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We Lock our Doors to Physical Dangers, But Leave our Minds Open to Spiritual Enemies

We shut and lock the doors to our homes to keep the dangers out. Yet once inside, we turn on our televisions and our music and leave the door wide open to our souls.

Credit: Shutterstock.com

I spent several years living with my family in an industrial Northwest Indiana town not far from south Chicago. Once a thriving cluster of steel communities, this area has suffered economically and socially; needless to say, it’s not the safest neck of the woods. Many a morning we’d wake up to yet another front page story detailing the latest homicide, and hardly a day went by when we weren’t serenaded by the sound of police sirens in the distance.

While I don’t know anyone—regardless of where they live—who doesn’t lock their house and car, there was never a time in our lives during which we were more thankful for those blessed locks than when we lived in that area. Locks secure the doors that keep whatever we don’t want inside, out.

[sharequote align="center"]Locks secure the doors that keep whatever we don’t want inside, out.[/sharequote]

The iconic author and American pioneer Laura Ingalls Wilder tells a similar story in "Little House on the Prairie" as she described their home-in-progress on the plains of Kansas. The cabin was complete, except for the door. Her mother hung a quilt over the opening, and in the meantime all that stood between the vast prairie and the Ingalls family was their watchdog and Pa Ingalls’ gun. Laura writes of a night where the howl of a wolf woke her from her sleep, and she quickly realized that as her father and their dog stood guard in the open doorway, a pack of wolves had entirely surrounded the little cabin. They dared not come near so long as Pa stood guard, but it was glaringly obvious they had come for a meal. Needless to say, the very next day, Pa finished “two stout doors;”one for the house and one for the stable.

Would you ever leave the door to your home hanging wide open when you leave in the morning? Would you leave it open as you go to bed for the night? Highly unlikely. In fact most of us probably double check that the lock’s in place before we leave and before we go to sleep. We want to ensure the safety and well-being of everything and everyone inside.

What about the door to our souls?

We’re all deeply familiar with the way that the entertainment industry incessantly pushes the envelope on morality. Of late, however, it’s been taken to an entirely new level; or rather, to entirely new depths. Most recently, Katy Perry’s performance at the Grammys was a very public celebration of a trend that’s been percolating quietly, but stealthily infiltrating for some time now.

Katy Perry performs "Dark Horse" at the 56th annual Grammy Awards at Staples Center on Sunday, Jan. 26, 2014, in Los Angeles. (Photo by Matt Sayles/Invision/AP) 

Perry, known for her typically outrageous displays, performed her new single "Dark Horse" on a decidedly dark set, making no bones about the ritual she was emulating on stage. She was clearly dressed as a witch, surrounded by horned creatures, an altar, minions of some sort, and a visual image of a red-eyed black horse that looked like it came straight from hell.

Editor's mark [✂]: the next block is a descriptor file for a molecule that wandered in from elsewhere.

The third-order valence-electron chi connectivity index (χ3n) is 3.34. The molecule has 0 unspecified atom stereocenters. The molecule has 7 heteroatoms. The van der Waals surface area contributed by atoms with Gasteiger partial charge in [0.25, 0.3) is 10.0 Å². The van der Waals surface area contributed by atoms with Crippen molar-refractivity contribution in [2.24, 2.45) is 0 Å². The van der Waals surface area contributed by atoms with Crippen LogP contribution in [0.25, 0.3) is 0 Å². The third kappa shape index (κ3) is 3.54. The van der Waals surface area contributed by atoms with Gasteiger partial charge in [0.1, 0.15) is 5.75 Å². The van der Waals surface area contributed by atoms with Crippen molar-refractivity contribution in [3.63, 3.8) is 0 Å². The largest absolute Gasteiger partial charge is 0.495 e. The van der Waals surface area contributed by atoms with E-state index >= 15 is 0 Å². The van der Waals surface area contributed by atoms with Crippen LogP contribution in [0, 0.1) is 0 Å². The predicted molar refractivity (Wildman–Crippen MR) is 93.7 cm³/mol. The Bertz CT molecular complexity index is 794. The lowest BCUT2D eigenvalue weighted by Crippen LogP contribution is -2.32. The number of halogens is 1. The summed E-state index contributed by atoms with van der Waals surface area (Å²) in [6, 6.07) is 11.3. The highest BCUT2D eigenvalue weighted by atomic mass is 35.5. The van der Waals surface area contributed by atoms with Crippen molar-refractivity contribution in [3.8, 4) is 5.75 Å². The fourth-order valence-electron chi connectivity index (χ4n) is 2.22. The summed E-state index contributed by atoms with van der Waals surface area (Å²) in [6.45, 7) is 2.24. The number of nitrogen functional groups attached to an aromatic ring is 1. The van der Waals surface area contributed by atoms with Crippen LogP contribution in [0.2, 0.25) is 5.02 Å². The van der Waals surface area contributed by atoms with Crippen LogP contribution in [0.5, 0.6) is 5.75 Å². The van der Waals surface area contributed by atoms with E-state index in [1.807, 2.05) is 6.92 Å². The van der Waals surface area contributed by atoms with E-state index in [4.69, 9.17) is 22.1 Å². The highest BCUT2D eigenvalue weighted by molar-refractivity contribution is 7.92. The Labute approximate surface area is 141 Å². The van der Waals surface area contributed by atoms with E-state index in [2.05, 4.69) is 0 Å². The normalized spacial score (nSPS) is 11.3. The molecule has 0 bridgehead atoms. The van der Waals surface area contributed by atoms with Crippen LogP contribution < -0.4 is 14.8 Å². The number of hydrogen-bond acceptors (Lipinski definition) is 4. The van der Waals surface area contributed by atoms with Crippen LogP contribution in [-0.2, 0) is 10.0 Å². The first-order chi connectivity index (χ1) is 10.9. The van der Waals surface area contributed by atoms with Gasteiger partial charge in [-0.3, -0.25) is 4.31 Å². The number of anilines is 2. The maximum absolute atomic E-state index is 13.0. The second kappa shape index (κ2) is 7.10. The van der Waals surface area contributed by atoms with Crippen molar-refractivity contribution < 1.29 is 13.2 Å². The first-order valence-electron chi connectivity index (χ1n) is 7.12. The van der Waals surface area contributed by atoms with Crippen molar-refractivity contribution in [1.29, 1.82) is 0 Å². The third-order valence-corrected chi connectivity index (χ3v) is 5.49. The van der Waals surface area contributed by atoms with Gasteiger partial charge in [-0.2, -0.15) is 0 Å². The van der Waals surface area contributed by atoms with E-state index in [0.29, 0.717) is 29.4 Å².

While outlets like "E! Online" tweeted what appeared to be some level of shock at the display, for the most part her performance came and went—and a few days later it is well within the annals of awards show history. She’s just one of many . . . and our society’s getting numb.

Perry joins a long list of current artists sprinkling their work with shout-outs to satanic cults and activity; from Beyoncé and Jay-Z’s obsession with hat tips to the Illuminati, to Nicki Minaj’s on-stage reenactment of an exorcism, to Kanye West’s rapping about “selling his soul to the devil,” Ms. Perry certainly isn’t a trailblazer.

And it’s not just music. Our television sets, movie theaters, and literature are full of references to the occult, Satanism, and demonic activities. Indeed, it’s difficult to avoid.

The dark side of the supernatural has been in the news a lot lately, but not as entertainment.

Latoya Ammons speaks out about the purported demonic possessions she experienced (Image source: Indianapolis Star) 

Let’s return to Northwest Indiana for a moment; Gary, Ind. to be precise. In a story that has many in absolute bewilderment, two children exhibited behavior that seems undeniably indicative of demonic possession, and it seems to be corroborated by more than one credible witness. From the eerie noises emanating from the basement, to the young girl’s levitating above a bed in her sleep and the young boy’s growling and walking backwards up a wall to the ceiling, it is an unnerving account.

At the risk of trivializing what is absolutely a sad, scary event, nevertheless here’s the honest-to-goodness truth:

This shouldn’t shock anyone.

Is it disturbing? Without a doubt. Is it worrisome? Absolutely. But it shouldn’t surprise us in the least.

We shut and lock the doors to our homes to keep the dangers out. Yet once inside, we turn on our televisions and our music and leave the door wide open to our souls.

Is it really any wonder, then, that these sorts of things occur?

It’s time that as a society, we begin to draw the line. There is good, and there is evil. Let’s glorify the right one.

Feature Photo Credit: Shutterstock.com

TheBlaze contributor channel supports an open discourse on a range of views. The opinions expressed in this channel are solely those of each individual author.

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